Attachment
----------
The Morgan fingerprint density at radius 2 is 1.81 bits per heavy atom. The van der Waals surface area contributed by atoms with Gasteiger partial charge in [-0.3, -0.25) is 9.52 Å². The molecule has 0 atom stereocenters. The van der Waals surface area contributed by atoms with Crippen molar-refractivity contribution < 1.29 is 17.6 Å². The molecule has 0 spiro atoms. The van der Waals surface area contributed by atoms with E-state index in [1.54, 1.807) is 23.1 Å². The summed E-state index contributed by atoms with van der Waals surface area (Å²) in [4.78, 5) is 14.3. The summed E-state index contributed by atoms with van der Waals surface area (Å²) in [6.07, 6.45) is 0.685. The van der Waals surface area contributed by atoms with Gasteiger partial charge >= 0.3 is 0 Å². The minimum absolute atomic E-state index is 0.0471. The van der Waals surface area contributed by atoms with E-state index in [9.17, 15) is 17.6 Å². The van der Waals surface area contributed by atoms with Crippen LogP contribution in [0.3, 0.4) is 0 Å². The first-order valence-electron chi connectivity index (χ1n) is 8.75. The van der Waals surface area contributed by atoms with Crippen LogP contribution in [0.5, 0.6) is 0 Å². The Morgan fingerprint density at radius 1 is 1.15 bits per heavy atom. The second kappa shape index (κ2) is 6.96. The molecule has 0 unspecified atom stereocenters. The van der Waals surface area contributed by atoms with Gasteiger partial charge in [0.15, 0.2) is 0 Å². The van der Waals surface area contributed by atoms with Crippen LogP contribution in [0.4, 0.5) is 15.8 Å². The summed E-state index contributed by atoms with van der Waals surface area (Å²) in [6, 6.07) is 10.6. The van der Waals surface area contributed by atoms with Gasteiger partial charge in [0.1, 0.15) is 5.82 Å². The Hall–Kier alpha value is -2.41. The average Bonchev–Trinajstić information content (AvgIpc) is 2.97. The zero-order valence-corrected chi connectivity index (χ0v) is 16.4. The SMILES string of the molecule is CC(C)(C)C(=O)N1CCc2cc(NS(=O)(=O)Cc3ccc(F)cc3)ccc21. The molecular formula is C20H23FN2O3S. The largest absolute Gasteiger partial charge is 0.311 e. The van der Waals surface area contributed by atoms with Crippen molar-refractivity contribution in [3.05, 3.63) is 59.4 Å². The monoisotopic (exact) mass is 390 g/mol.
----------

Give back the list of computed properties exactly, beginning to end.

The Morgan fingerprint density at radius 2 is 1.81 bits per heavy atom. The van der Waals surface area contributed by atoms with Gasteiger partial charge in [-0.3, -0.25) is 9.52 Å². The molecule has 0 atom stereocenters. The van der Waals surface area contributed by atoms with Crippen molar-refractivity contribution < 1.29 is 17.6 Å². The molecule has 0 spiro atoms. The van der Waals surface area contributed by atoms with E-state index in [1.54, 1.807) is 23.1 Å². The summed E-state index contributed by atoms with van der Waals surface area (Å²) in [4.78, 5) is 14.3. The summed E-state index contributed by atoms with van der Waals surface area (Å²) in [6.07, 6.45) is 0.685. The van der Waals surface area contributed by atoms with Gasteiger partial charge >= 0.3 is 0 Å². The minimum absolute atomic E-state index is 0.0471. The van der Waals surface area contributed by atoms with E-state index in [9.17, 15) is 17.6 Å². The van der Waals surface area contributed by atoms with Crippen LogP contribution in [0.3, 0.4) is 0 Å². The first-order valence-electron chi connectivity index (χ1n) is 8.75. The van der Waals surface area contributed by atoms with Crippen LogP contribution in [0.5, 0.6) is 0 Å². The Morgan fingerprint density at radius 1 is 1.15 bits per heavy atom. The second kappa shape index (κ2) is 6.96. The molecule has 0 unspecified atom stereocenters. The van der Waals surface area contributed by atoms with Gasteiger partial charge in [0.15, 0.2) is 0 Å². The van der Waals surface area contributed by atoms with Crippen LogP contribution in [0.4, 0.5) is 15.8 Å². The summed E-state index contributed by atoms with van der Waals surface area (Å²) in [6, 6.07) is 10.6. The van der Waals surface area contributed by atoms with Gasteiger partial charge in [0.1, 0.15) is 5.82 Å². The Hall–Kier alpha value is -2.41. The average Bonchev–Trinajstić information content (AvgIpc) is 2.97. The zero-order valence-corrected chi connectivity index (χ0v) is 16.4. The SMILES string of the molecule is CC(C)(C)C(=O)N1CCc2cc(NS(=O)(=O)Cc3ccc(F)cc3)ccc21. The molecular formula is C20H23FN2O3S. The largest absolute Gasteiger partial charge is 0.311 e. The van der Waals surface area contributed by atoms with Crippen molar-refractivity contribution in [3.05, 3.63) is 59.4 Å². The monoisotopic (exact) mass is 390 g/mol.